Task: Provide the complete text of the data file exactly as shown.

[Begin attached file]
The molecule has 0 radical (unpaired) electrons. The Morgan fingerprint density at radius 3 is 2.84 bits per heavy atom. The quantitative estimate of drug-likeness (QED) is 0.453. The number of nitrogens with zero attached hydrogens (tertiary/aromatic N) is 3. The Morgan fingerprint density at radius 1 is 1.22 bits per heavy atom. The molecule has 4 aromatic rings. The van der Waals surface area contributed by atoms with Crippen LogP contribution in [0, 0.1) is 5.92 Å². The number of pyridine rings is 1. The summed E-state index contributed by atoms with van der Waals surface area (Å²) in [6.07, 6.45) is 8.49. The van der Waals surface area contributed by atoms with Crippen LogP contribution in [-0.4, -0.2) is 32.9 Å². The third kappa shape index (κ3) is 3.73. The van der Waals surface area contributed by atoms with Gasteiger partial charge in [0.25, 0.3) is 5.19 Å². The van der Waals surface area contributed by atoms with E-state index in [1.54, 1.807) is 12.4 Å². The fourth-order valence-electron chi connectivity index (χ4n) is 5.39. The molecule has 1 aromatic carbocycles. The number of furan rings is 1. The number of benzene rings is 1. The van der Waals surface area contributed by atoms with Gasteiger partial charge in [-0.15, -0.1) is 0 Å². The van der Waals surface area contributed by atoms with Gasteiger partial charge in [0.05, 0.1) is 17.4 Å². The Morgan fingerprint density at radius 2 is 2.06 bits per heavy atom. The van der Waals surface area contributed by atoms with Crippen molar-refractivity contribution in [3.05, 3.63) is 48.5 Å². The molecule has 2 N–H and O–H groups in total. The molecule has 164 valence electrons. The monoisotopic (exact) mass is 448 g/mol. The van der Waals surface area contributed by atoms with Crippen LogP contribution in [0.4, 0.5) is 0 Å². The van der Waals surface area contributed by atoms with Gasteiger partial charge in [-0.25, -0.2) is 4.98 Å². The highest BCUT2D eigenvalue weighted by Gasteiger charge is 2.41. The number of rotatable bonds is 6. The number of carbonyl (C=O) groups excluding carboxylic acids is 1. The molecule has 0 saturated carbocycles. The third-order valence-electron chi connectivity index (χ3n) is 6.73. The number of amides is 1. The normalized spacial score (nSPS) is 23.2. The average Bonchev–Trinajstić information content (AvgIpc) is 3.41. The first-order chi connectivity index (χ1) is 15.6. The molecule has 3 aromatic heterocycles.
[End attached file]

The molecule has 0 radical (unpaired) electrons. The Morgan fingerprint density at radius 3 is 2.84 bits per heavy atom. The quantitative estimate of drug-likeness (QED) is 0.453. The number of nitrogens with zero attached hydrogens (tertiary/aromatic N) is 3. The Morgan fingerprint density at radius 1 is 1.22 bits per heavy atom. The molecule has 4 aromatic rings. The van der Waals surface area contributed by atoms with Crippen LogP contribution in [0, 0.1) is 5.92 Å². The number of pyridine rings is 1. The summed E-state index contributed by atoms with van der Waals surface area (Å²) in [6.07, 6.45) is 8.49. The van der Waals surface area contributed by atoms with Crippen LogP contribution in [-0.4, -0.2) is 32.9 Å². The third kappa shape index (κ3) is 3.73. The van der Waals surface area contributed by atoms with Gasteiger partial charge in [0.25, 0.3) is 5.19 Å². The van der Waals surface area contributed by atoms with E-state index in [1.54, 1.807) is 12.4 Å². The fourth-order valence-electron chi connectivity index (χ4n) is 5.39. The molecule has 1 aromatic carbocycles. The number of furan rings is 1. The number of benzene rings is 1. The van der Waals surface area contributed by atoms with Gasteiger partial charge in [-0.15, -0.1) is 0 Å². The van der Waals surface area contributed by atoms with Gasteiger partial charge in [0.05, 0.1) is 17.4 Å². The Morgan fingerprint density at radius 2 is 2.06 bits per heavy atom. The van der Waals surface area contributed by atoms with Crippen molar-refractivity contribution in [3.05, 3.63) is 48.5 Å². The molecule has 2 N–H and O–H groups in total. The molecule has 164 valence electrons. The monoisotopic (exact) mass is 448 g/mol. The van der Waals surface area contributed by atoms with Crippen LogP contribution in [0.4, 0.5) is 0 Å². The van der Waals surface area contributed by atoms with Gasteiger partial charge in [-0.25, -0.2) is 4.98 Å². The highest BCUT2D eigenvalue weighted by Gasteiger charge is 2.41. The number of rotatable bonds is 6. The number of carbonyl (C=O) groups excluding carboxylic acids is 1. The molecule has 0 saturated carbocycles. The third-order valence-electron chi connectivity index (χ3n) is 6.73. The number of amides is 1. The normalized spacial score (nSPS) is 23.2. The average Bonchev–Trinajstić information content (AvgIpc) is 3.41. The first-order chi connectivity index (χ1) is 15.6. The molecule has 3 aromatic heterocycles.